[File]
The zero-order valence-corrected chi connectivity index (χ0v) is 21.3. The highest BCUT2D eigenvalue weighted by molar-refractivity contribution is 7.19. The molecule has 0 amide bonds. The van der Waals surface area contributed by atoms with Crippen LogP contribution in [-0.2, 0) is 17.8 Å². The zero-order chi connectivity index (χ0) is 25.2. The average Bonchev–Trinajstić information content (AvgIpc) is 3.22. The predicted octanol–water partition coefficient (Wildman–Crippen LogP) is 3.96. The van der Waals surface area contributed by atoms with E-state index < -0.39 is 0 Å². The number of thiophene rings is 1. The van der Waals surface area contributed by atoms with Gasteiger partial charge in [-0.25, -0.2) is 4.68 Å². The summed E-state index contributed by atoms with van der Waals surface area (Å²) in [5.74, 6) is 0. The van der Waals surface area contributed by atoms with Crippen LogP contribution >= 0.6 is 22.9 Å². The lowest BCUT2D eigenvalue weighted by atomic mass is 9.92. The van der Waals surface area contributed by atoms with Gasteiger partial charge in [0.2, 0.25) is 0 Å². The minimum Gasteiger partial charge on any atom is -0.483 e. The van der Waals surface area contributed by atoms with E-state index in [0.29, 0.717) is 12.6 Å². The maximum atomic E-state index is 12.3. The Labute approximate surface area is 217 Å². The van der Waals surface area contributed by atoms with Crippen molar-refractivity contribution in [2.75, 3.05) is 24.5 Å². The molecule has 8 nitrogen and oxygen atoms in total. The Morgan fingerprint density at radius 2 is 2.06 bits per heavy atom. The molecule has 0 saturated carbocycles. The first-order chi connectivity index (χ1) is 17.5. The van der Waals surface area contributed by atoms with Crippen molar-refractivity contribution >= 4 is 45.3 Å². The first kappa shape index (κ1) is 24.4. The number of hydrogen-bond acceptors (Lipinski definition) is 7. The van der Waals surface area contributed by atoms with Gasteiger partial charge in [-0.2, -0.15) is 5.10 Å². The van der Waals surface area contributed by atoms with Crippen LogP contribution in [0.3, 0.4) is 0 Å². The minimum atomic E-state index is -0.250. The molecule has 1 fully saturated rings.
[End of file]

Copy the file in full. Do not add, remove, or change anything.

The zero-order valence-corrected chi connectivity index (χ0v) is 21.3. The highest BCUT2D eigenvalue weighted by molar-refractivity contribution is 7.19. The molecule has 0 amide bonds. The van der Waals surface area contributed by atoms with Crippen LogP contribution in [-0.2, 0) is 17.8 Å². The zero-order chi connectivity index (χ0) is 25.2. The average Bonchev–Trinajstić information content (AvgIpc) is 3.22. The predicted octanol–water partition coefficient (Wildman–Crippen LogP) is 3.96. The van der Waals surface area contributed by atoms with E-state index < -0.39 is 0 Å². The number of thiophene rings is 1. The van der Waals surface area contributed by atoms with Gasteiger partial charge in [-0.25, -0.2) is 4.68 Å². The summed E-state index contributed by atoms with van der Waals surface area (Å²) in [5.74, 6) is 0. The van der Waals surface area contributed by atoms with Crippen LogP contribution >= 0.6 is 22.9 Å². The lowest BCUT2D eigenvalue weighted by atomic mass is 9.92. The van der Waals surface area contributed by atoms with Gasteiger partial charge in [0.2, 0.25) is 0 Å². The minimum Gasteiger partial charge on any atom is -0.483 e. The van der Waals surface area contributed by atoms with E-state index in [0.29, 0.717) is 12.6 Å². The maximum atomic E-state index is 12.3. The Labute approximate surface area is 217 Å². The van der Waals surface area contributed by atoms with Crippen molar-refractivity contribution in [2.75, 3.05) is 24.5 Å². The molecule has 8 nitrogen and oxygen atoms in total. The Morgan fingerprint density at radius 2 is 2.06 bits per heavy atom. The molecule has 0 saturated carbocycles. The first-order chi connectivity index (χ1) is 17.5. The van der Waals surface area contributed by atoms with Crippen molar-refractivity contribution >= 4 is 45.3 Å². The first kappa shape index (κ1) is 24.4. The number of hydrogen-bond acceptors (Lipinski definition) is 7. The van der Waals surface area contributed by atoms with Gasteiger partial charge in [-0.2, -0.15) is 5.10 Å². The van der Waals surface area contributed by atoms with Crippen LogP contribution in [0.3, 0.4) is 0 Å². The minimum atomic E-state index is -0.250. The molecule has 1 fully saturated rings.